The US Open Court of Champions celebrates the legacy of the greatest singles champions in the history of the US Open and U.S. Championships. Each champion defines the essence of talent and character required to win at tennis' ultimate proving grounds. Inductees, selected by media from around the world, represent the tournament's all-time greatest "the best of the best" whose electrifying performances have contributed to making the US Open one of the world's top sporting events.
The US Open Court of Champions attraction is located between the South Plaza and Courts 10 and 13.
|2010||Ken Rosewall||Margaret Osborne duPont|
|2008||Pete Sampras||Molla B. Mallory|
|2006||Don Budge||Martina Navratilova|
|2005||Ivan Lendl||Maureen Connolly|
Billie Jean King
The pint-sized Austin was a super-sized talent, combining a penetrating, two-fisted baseline game with a razor-sharp focus and a relentless will to win. One of the most mentally-tough champions ever to play the game, the Californian remains the youngest player – male or female – ever to win the US Open title, capturing her first of two in 1979 at the age of 16. She won her second US Open crown in 1981. Always a fan favorite, Austin will long be recalled as a player of great skills, and a champion of great grace.
A remarkable athlete and splendid tactician, Marion Anthony “Tony” Trabert established himself as one of the game’s greatest players in the mid-1950’s. From Cincinnati, Trabert utilized a superb serve-and-volley game and a singular court sense to capture U.S. Championships titles in 1953 and 1955, the latter capping a stellar season in which he won three of the four majors. His keen understanding of the sport later translated into an outstanding broadcasting career with CBS Sports, where he helped raise the profile and popularity of the US Open, further enhancing his legacy as a great champion and a grand ambassador for tennis.
Monica Seles was a powerful personality and a dominant force in women’s tennis in the early 1990s. A two-fisted slugger who knocked out opponents with a dynamic mix of talent and tenacity, Seles won back-to-back singles titles here in 1991 and 1992, and twice more reached the Flushing final – in 1995 and 1996. Overcoming extraordinary adversity with exceptional grace, Seles proved herself a grand champion – and a paragon of the power of perseverance.
Bold, brash and bigger than life, Andre Agassi splashed the great stage of the US Open with a brilliant spectrum of color and charisma, entertaining and electrifying fans with his sizzling performances and singular personality. The man from Las Vegas was twice a champion in New York, showcasing an unrelenting ground game, unparalleled return-of-serve and unyielding determination. A fan favorite whose brilliance has left an indelible mark on this event and the sport of tennis, Agassi competed in an Open-era record 21 consecutive US Open Championships - the ultimate showman at the ultimate show.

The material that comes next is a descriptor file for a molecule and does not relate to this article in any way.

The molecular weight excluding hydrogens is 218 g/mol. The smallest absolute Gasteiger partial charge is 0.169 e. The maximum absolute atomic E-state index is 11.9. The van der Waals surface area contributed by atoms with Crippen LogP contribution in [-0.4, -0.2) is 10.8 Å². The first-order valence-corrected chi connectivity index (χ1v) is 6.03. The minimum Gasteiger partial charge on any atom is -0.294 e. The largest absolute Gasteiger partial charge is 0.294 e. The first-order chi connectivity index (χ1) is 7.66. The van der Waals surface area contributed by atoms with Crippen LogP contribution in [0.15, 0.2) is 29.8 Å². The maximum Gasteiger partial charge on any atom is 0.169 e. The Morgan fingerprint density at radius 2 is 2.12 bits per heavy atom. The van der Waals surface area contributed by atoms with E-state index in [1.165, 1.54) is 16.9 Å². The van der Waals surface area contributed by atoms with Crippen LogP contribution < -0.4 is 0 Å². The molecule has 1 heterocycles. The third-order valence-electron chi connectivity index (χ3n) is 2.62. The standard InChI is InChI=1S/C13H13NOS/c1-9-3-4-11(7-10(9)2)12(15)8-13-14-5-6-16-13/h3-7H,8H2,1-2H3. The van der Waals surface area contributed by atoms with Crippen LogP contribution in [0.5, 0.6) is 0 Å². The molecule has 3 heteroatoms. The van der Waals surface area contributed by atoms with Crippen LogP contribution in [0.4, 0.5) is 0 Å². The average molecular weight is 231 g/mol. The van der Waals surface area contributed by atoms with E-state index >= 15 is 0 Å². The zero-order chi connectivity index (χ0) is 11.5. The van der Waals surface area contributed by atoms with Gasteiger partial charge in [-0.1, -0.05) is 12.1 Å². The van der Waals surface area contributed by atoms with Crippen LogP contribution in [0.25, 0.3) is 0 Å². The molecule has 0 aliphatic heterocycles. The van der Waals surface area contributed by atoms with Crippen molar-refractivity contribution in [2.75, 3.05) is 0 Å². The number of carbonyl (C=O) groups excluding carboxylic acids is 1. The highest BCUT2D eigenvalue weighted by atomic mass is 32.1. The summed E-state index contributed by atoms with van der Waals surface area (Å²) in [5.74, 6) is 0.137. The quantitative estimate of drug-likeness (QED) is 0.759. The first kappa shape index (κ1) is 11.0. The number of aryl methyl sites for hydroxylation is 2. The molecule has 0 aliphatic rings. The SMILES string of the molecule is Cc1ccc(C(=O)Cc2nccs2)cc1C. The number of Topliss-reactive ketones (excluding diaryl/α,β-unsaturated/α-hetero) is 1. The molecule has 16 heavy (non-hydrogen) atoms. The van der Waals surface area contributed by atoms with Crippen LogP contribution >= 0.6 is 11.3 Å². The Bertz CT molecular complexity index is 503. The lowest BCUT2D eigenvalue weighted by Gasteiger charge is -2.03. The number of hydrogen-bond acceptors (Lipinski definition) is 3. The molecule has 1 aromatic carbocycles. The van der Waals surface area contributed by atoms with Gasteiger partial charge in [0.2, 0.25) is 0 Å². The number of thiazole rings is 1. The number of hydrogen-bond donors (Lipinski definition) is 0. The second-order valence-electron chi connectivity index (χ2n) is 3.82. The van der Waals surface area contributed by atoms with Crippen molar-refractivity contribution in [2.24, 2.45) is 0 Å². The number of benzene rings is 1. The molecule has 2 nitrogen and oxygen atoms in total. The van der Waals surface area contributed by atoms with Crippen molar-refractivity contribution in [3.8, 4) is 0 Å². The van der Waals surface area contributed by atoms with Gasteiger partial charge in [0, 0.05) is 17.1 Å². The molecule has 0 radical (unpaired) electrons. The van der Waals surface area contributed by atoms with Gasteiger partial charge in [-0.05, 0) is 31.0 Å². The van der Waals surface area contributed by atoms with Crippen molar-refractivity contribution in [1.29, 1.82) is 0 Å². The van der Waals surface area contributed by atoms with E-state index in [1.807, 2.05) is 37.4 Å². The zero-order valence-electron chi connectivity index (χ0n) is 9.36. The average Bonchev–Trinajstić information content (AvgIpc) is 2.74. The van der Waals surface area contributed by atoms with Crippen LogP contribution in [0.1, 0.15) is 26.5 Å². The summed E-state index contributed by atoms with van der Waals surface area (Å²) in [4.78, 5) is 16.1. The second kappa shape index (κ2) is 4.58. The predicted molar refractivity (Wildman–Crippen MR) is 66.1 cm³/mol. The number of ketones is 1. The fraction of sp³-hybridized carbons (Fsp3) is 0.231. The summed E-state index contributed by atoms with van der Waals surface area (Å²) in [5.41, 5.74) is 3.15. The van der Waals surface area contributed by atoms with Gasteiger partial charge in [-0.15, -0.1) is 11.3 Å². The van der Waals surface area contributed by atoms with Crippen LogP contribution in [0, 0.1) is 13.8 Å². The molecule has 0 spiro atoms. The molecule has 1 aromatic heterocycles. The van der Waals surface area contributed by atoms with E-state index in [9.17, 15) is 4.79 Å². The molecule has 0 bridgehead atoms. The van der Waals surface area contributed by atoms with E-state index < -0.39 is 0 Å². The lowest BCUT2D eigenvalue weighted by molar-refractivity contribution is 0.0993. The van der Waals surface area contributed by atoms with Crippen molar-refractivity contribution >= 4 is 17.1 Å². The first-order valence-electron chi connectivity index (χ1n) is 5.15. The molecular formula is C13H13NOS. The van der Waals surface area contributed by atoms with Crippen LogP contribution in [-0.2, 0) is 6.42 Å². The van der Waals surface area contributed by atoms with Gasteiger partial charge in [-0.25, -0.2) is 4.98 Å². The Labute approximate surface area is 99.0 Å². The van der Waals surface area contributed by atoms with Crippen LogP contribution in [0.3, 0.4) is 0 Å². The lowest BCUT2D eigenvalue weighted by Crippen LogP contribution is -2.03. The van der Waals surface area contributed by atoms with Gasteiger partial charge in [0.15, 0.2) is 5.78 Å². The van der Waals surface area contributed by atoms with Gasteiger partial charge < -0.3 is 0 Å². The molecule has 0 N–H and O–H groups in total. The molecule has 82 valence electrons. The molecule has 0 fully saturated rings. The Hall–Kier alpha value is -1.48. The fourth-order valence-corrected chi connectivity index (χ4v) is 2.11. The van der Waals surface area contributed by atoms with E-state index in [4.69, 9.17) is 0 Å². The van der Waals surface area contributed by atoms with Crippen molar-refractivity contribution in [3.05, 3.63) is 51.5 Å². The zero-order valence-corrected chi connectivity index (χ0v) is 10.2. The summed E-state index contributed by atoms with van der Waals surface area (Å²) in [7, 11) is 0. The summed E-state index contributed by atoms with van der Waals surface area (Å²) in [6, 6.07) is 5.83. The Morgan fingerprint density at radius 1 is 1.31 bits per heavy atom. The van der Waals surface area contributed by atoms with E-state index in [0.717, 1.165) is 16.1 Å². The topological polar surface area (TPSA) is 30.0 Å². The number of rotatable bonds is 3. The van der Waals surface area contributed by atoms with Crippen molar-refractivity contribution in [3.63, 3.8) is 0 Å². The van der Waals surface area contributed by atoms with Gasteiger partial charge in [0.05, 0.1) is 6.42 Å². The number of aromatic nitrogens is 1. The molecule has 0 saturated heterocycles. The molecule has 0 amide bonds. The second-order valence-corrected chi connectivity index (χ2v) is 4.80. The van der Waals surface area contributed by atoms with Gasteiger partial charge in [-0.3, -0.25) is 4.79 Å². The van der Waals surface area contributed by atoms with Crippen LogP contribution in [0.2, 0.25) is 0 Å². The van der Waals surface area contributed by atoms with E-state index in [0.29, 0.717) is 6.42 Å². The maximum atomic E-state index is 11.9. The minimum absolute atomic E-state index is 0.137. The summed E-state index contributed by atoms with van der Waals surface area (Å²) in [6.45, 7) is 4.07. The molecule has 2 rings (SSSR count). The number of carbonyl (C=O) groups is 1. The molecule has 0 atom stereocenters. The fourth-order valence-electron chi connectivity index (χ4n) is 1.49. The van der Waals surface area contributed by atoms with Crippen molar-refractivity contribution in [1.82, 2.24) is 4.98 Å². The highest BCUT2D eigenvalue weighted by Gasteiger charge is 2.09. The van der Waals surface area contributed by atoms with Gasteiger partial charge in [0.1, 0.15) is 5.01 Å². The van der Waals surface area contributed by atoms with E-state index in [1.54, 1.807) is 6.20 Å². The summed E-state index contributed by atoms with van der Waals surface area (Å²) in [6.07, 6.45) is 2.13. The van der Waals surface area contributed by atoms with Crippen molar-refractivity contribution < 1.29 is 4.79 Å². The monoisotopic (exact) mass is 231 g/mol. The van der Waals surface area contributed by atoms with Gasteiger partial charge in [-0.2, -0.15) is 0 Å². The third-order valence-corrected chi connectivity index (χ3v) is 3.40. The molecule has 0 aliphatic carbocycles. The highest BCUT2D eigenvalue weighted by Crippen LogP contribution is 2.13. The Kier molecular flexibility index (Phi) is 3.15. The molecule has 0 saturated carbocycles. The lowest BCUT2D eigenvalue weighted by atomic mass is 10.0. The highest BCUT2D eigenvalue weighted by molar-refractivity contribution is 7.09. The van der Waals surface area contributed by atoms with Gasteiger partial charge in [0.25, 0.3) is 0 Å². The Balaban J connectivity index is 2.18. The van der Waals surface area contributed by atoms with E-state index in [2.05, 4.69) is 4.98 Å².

An intense and fiery competitor, Richard Alonzo "Pancho" Gonzalez employed a lethal serve-and-volley game and unyielding determination to capture back-to-back U.S. Championships titles in 1948 and 1949. Tennis' great tempest dominated the game with remarkable athleticism, supreme focus and unparalleled desire to achieve. The Los Angeles native became one of the pillars of the early professional game, and his popularity helped pave the way for the dawn of Open tennis and the worldwide success of pro tennis events - including the US Open.
One of the game's greatest champions and grandest gentlemen, the man affectionately known as "Muscles" was a heavyweight talent and a powerful force at this tournament through three decades. The diminutive Aussie played a big game, featuring superb movement, precise volleys and a backhand that defined brilliance. In terms of longevity, Rosewall is without peer, winning his first U.S. title in 1956 at the age of 21, and his second 14 years later at age 35.
A singular talent, particularly in doubles competition, Osborne duPont captured 25 U.S. Championships titles -- more than any other player in the history of this event. Her superb court sense and precise volleys made her a dominant presence at the U.S. Championships for nearly two decades. Winner of three consecutive U.S. women's singles crowns from 1948-1950, she also won 13 women's doubles and 9 mixed doubles titles, part of a sparkling resume that defines her as one of this sport's all-time greats.
The US Open Court of Champions honors and celebrates the achievements of the event's greatest champions with an individual, permanent monument to serve as a lasting tribute to the legendary singles champions during the 126-year history of the event whose talents have helped build this tournament into one of the world's top sporting events. The 9,000-square-foot outdoor pavilion, bounded by the South Entry Gate and the Arthur Ashe Commemorative Garden and Sculpture, also features a complete listing of all U.S. singles champions since the competition began in 1881.